Paul Stamets, in Mycelium Running, How Mushrooms Can Help Us Save the World, talks about the Gaia hypothesis, which suggests “that the planet’s biosphere intelligently piloted its course to sustain and breed new life.” He goes on to say:

I see mycelium as the living network that manifests the natural intelligence imagined by Gaia theorists. The mycelium is an exposed sentient membrane, aware and responsive to changes in its environment. As hikers, deer or insects walk across these sensitive filamentous nets, they leave impressions, and mycelia sense and respond to these movements. A complex and resourceful structure for sharing information, mycelium can adapt and evolve through the ever-changing forces of nature.

In other words, he proposes that there is a vast intelligent aware network in the ground beneath our feet.

It makes me wonder, what is intelligence? Human beings consider ourselves to be the most intelligent species on earth. Our intelligence has given us the power to build nuclear weapons that can destroy life on earth. But we haven’t yet been able to figure out how to avoid war and oppression.

Stamets believes that the mycelium operates at a level of complexity that exceeds the computational powers of our most advanced supercomputers. He sees the mycelium as the earth’s natural Internet.

Traditional Mexican shamans and curanderas use certain mushrooms that create visions and healing. Stamets says that psychoactive mushrooms can cause such affects on the human mind because of the chemicals that we share in common.

On a very practical level, it has been discovered that mycelial mats have the capacity to break down petroleum products into harmless components; they can also clean up nerve gas agents, dioxin, plastics, and radioactive cesium. Paul Stamets believes that mycelia not only have “the ability to protect the environment but the intelligence to do it on purpose.” 

In my faith community we speak about respect for the interdependent web of all existence of which we are a part. Mycelial networks are a visceral manifestation of that web, and we can see and measure their beneficial support for plant life, and for our lives. Scientists like Stamets imagine that if we partner with mycelia, we would be able to greatly accelerate our work to repair the damage we have done to our environment. And that gives me hope for our future.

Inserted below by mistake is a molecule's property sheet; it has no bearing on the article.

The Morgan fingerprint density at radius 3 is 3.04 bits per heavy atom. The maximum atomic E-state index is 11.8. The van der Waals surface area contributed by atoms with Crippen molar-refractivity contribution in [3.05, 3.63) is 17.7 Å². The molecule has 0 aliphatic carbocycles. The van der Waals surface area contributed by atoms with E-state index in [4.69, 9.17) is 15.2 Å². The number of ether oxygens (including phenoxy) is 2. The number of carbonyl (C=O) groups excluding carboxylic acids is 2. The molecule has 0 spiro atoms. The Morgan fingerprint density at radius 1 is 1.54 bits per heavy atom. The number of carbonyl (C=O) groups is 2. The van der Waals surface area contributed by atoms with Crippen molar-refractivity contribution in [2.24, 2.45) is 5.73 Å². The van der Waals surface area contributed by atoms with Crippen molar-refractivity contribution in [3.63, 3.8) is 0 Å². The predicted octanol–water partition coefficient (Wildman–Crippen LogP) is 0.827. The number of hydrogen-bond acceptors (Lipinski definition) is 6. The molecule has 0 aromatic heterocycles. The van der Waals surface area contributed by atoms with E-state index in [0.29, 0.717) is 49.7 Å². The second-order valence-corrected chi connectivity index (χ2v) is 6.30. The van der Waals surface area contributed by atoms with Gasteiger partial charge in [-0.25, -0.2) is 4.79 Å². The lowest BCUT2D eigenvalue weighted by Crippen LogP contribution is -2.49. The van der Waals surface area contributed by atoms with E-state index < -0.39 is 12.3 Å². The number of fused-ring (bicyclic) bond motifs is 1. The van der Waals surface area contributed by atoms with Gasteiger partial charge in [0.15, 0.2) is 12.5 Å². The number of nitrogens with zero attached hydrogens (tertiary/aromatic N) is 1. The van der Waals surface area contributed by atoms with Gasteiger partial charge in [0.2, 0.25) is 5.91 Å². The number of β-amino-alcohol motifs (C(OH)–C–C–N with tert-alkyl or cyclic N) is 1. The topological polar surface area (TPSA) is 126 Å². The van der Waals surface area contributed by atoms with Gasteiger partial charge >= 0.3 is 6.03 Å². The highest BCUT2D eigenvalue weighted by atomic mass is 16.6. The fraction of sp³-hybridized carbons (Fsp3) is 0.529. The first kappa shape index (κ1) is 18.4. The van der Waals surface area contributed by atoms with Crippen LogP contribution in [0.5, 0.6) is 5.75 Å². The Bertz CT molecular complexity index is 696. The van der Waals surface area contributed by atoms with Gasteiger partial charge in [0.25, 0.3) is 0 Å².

With these mysterious mycelial allies just beneath my feet, I had the courage to write that sermon about nuclear weapons, and their haunting mushroom clouds of death. And each time I remember this old and vast elemental wisdom, I feel less fear. I feel more clearly that I am part of a larger network of beings who are contributing to the health and wholeness of the planet. As we reach out to the beautiful web of all beings, those beings are also reaching out to us.

How Mushrooms Can Help Us Save the World, Part One

Let me tell you a story. In our congregation we have an auction every other year and one of the things auctioned off is a chance to request a sermon topic. One year the member who won that auction item requested that I talk about nuclear weapons. Well, sure, I said… and then I put the suggestion in my sermon topic folder. Each month as I chose sermon topics for the next month, I would see it there, but I wasn’t sure yet what I would do with it. What could I say about nuclear weapons?

I was reminded of the old story about President Calvin Coolidge. One Sunday, with his wife sick, he went to church alone. Upon his return she asked, “What did the pastor talk about?” Coolidge said, “Sin.” “And what did the minister say about sin?” “He was against it.” Well that’s about what I had for nuclear weapons: I was against them.

For me, a worship service is meant to be about hope. And nuclear weapons are one of the most terrifying dangers that we face in our world. The mushroom cloud image of the atomic bomb represents the potential destruction of most life on earth. So I have to admit, I didn’t feel like researching how bad things were, what new weapons were being created, or who might try to use them. And most of all, I wasn’t sure what I could say next. I never want to send people home from worship with more fear or despair than they came in with. So the topic sat in my folder, and I occasionally added an article or resource to the file; but each month, I’d say, I’ll do that one later.